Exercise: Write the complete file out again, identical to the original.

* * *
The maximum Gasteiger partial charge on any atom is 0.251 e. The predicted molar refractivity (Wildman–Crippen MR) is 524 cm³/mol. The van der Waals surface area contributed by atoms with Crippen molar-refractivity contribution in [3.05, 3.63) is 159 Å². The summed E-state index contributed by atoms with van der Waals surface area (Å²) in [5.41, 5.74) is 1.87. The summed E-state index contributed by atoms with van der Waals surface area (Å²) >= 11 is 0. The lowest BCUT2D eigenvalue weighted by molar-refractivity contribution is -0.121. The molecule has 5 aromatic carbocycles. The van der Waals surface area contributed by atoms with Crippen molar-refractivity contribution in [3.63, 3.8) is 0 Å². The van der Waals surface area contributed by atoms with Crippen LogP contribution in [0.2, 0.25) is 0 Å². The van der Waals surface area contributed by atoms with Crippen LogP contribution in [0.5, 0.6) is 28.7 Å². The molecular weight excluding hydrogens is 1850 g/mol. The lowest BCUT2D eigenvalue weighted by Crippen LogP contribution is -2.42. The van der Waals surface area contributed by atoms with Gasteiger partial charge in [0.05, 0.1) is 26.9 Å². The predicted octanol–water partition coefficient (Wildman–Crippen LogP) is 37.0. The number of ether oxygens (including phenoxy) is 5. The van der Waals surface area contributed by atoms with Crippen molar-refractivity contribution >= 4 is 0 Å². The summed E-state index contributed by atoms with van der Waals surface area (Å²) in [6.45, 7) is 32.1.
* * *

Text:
The maximum Gasteiger partial charge on any atom is 0.251 e. The predicted molar refractivity (Wildman–Crippen MR) is 524 cm³/mol. The van der Waals surface area contributed by atoms with Crippen molar-refractivity contribution in [3.05, 3.63) is 159 Å². The summed E-state index contributed by atoms with van der Waals surface area (Å²) in [5.41, 5.74) is 1.87. The summed E-state index contributed by atoms with van der Waals surface area (Å²) >= 11 is 0. The lowest BCUT2D eigenvalue weighted by molar-refractivity contribution is -0.121. The molecule has 5 aromatic carbocycles. The van der Waals surface area contributed by atoms with Crippen molar-refractivity contribution in [3.63, 3.8) is 0 Å². The van der Waals surface area contributed by atoms with Crippen LogP contribution in [0.2, 0.25) is 0 Å². The van der Waals surface area contributed by atoms with Crippen LogP contribution in [0.5, 0.6) is 28.7 Å². The molecular weight excluding hydrogens is 1850 g/mol. The lowest BCUT2D eigenvalue weighted by Crippen LogP contribution is -2.42. The van der Waals surface area contributed by atoms with Gasteiger partial charge in [0.05, 0.1) is 26.9 Å². The predicted octanol–water partition coefficient (Wildman–Crippen LogP) is 37.0. The number of ether oxygens (including phenoxy) is 5. The van der Waals surface area contributed by atoms with Crippen molar-refractivity contribution >= 4 is 0 Å². The summed E-state index contributed by atoms with van der Waals surface area (Å²) in [6.45, 7) is 32.1.